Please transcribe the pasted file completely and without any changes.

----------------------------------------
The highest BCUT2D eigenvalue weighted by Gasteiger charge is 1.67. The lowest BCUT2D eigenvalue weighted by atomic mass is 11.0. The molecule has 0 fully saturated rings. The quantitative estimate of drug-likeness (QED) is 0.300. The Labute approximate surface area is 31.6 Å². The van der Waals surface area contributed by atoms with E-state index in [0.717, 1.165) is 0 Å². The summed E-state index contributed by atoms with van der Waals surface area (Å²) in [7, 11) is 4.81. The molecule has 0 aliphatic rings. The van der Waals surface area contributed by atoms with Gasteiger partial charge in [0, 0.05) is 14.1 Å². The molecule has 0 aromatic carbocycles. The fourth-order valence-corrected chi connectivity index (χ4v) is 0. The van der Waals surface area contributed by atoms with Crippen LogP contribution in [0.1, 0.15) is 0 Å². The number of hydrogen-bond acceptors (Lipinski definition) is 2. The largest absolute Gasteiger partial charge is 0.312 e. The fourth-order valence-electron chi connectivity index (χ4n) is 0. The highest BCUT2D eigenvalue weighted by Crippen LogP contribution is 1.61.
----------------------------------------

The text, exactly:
The highest BCUT2D eigenvalue weighted by Gasteiger charge is 1.67. The lowest BCUT2D eigenvalue weighted by atomic mass is 11.0. The molecule has 0 fully saturated rings. The quantitative estimate of drug-likeness (QED) is 0.300. The Labute approximate surface area is 31.6 Å². The van der Waals surface area contributed by atoms with E-state index in [0.717, 1.165) is 0 Å². The summed E-state index contributed by atoms with van der Waals surface area (Å²) in [7, 11) is 4.81. The molecule has 0 aliphatic rings. The van der Waals surface area contributed by atoms with Gasteiger partial charge in [0, 0.05) is 14.1 Å². The molecule has 0 aromatic carbocycles. The fourth-order valence-corrected chi connectivity index (χ4v) is 0. The van der Waals surface area contributed by atoms with Crippen LogP contribution in [0.1, 0.15) is 0 Å². The number of hydrogen-bond acceptors (Lipinski definition) is 2. The largest absolute Gasteiger partial charge is 0.312 e. The fourth-order valence-electron chi connectivity index (χ4n) is 0. The highest BCUT2D eigenvalue weighted by Crippen LogP contribution is 1.61.